KLC’s partnership with Kooloora Community Centre has been recognised as a finalist in the Community Engagement category for the above awards. This nomination reflects the close and respectful relationship between the wonderful Kooloora mob and KLC. It acknowledges the effectiveness of this partnership in teaching students about justice issues for the underprivileged. Students really enjoy going to Kooloora and the Kooloora community are always very generous in taking the time to speak to them about the issues affecting their community.

Law Reform and Policy Work

KLC has made two submissions to enquiries in October. The first  was to the NSW government’s enquiry on sharing of intimate images without consent and the second was a submission to FACS on homelessness. All KLC law reform submissions are available on our website here.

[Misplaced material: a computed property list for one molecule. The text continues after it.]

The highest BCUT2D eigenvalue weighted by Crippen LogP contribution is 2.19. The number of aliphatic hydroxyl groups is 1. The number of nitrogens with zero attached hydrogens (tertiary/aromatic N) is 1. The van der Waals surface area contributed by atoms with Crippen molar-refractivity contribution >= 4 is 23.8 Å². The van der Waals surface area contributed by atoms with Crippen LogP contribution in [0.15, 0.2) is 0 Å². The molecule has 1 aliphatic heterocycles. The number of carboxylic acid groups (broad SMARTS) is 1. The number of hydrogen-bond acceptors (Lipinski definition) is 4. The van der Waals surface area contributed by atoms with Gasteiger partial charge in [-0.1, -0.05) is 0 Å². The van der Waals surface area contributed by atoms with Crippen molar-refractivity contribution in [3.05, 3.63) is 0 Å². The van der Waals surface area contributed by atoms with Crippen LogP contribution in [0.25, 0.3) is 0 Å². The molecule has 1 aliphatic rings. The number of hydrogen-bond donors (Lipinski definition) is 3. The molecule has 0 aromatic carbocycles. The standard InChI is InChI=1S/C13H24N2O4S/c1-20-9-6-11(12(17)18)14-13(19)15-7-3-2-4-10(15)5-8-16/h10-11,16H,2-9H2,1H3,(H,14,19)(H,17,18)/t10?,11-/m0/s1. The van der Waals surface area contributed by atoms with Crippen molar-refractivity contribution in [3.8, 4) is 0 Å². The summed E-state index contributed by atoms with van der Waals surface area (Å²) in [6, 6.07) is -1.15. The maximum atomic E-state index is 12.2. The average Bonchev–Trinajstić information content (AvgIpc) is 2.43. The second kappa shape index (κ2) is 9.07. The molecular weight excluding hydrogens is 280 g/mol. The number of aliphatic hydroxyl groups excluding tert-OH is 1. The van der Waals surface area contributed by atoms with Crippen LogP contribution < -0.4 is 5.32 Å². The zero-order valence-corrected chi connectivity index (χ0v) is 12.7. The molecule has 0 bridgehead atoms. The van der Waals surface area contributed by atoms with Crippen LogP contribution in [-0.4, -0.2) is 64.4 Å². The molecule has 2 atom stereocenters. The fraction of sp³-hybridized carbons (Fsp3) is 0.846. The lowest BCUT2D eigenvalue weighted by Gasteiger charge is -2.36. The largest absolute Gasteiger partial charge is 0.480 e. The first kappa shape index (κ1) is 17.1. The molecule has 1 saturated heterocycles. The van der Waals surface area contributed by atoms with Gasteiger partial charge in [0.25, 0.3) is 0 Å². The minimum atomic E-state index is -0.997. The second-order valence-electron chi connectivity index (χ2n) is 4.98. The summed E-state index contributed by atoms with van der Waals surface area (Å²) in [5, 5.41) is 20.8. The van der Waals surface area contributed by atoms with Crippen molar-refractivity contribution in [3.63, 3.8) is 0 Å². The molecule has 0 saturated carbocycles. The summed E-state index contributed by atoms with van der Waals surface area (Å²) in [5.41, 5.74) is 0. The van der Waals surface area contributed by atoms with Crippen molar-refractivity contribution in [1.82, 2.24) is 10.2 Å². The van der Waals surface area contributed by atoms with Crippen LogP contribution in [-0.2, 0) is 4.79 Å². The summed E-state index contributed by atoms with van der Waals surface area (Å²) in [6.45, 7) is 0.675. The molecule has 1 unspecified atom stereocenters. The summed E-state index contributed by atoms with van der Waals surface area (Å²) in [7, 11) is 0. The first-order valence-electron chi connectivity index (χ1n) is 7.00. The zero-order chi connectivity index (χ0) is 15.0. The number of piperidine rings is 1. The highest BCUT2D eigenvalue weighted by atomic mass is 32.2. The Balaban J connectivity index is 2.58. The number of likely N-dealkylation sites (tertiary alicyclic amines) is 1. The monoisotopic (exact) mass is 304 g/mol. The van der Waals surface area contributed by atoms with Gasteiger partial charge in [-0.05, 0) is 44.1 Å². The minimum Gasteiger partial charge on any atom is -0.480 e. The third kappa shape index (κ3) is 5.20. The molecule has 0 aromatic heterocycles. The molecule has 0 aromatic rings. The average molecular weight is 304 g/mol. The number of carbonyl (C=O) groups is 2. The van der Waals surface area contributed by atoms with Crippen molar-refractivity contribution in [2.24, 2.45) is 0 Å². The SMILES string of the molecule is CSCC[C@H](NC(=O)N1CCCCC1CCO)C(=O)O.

KLC & University of South Australia Admin
Benchmarking Clinic Exchange

Julie Watt, the clinical administrator from UNISA clinic visited KLC for 3 days from 24 October to benchmark our respective clinics administrative processes. In November KLC Front Office Manager Roselle Nunes will be travelling to Adelaide to experience UNISA’s clinic.
These exchanges are extremely fruitful in improving systems around students in the clinical setting.  It also establishes networks so that improvements and innovations can be shared quickly throughout the sector.  It was a pleasure to host Julie and we all look forward to working closely with UNISA into the future.

Anti-Poverty Week Bake Sale

KLC ran its annual bake sale to raise awareness of the work of grassroots community organisations in alleviating poverty. Due to stellar work from Roselle Nunes and students Michael Plibersek, Patrick Tighe and Jordano Rodriquez the stall raised $1000 for the Kooloora Community Centre. Thanks to all that baked and bought on the day.